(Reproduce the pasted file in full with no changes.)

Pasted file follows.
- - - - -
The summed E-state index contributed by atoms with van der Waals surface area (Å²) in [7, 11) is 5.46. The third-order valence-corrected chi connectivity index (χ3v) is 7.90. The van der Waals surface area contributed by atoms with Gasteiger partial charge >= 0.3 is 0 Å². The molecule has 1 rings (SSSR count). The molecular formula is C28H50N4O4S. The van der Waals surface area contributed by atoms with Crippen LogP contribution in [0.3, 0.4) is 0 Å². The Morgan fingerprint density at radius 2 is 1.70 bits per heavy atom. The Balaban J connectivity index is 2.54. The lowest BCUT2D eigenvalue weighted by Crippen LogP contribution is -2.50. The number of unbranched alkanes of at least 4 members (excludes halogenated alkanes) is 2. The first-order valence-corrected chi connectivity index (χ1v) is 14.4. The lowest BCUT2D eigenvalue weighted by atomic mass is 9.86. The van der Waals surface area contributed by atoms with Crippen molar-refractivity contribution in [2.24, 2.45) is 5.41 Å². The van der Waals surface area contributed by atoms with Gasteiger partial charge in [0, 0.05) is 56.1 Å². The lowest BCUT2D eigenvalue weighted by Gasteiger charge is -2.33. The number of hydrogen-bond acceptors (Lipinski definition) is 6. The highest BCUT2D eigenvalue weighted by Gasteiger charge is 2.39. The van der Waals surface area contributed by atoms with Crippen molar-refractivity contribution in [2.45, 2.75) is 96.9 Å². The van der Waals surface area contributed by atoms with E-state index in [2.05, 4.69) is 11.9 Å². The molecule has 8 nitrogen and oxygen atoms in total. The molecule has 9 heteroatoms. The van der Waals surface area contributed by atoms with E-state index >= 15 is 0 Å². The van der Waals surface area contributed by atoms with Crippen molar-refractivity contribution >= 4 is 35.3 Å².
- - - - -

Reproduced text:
The summed E-state index contributed by atoms with van der Waals surface area (Å²) in [7, 11) is 5.46. The third-order valence-corrected chi connectivity index (χ3v) is 7.90. The van der Waals surface area contributed by atoms with Gasteiger partial charge >= 0.3 is 0 Å². The molecule has 1 rings (SSSR count). The molecular formula is C28H50N4O4S. The van der Waals surface area contributed by atoms with Crippen LogP contribution in [0.3, 0.4) is 0 Å². The Morgan fingerprint density at radius 2 is 1.70 bits per heavy atom. The Balaban J connectivity index is 2.54. The lowest BCUT2D eigenvalue weighted by Crippen LogP contribution is -2.50. The number of unbranched alkanes of at least 4 members (excludes halogenated alkanes) is 2. The first-order valence-corrected chi connectivity index (χ1v) is 14.4. The lowest BCUT2D eigenvalue weighted by atomic mass is 9.86. The van der Waals surface area contributed by atoms with Crippen molar-refractivity contribution in [2.24, 2.45) is 5.41 Å². The van der Waals surface area contributed by atoms with Gasteiger partial charge in [0, 0.05) is 56.1 Å². The lowest BCUT2D eigenvalue weighted by Gasteiger charge is -2.33. The number of hydrogen-bond acceptors (Lipinski definition) is 6. The highest BCUT2D eigenvalue weighted by Gasteiger charge is 2.39. The van der Waals surface area contributed by atoms with Crippen molar-refractivity contribution in [2.45, 2.75) is 96.9 Å². The van der Waals surface area contributed by atoms with E-state index in [2.05, 4.69) is 11.9 Å². The molecule has 8 nitrogen and oxygen atoms in total. The molecule has 9 heteroatoms. The van der Waals surface area contributed by atoms with E-state index >= 15 is 0 Å². The van der Waals surface area contributed by atoms with Crippen molar-refractivity contribution >= 4 is 35.3 Å².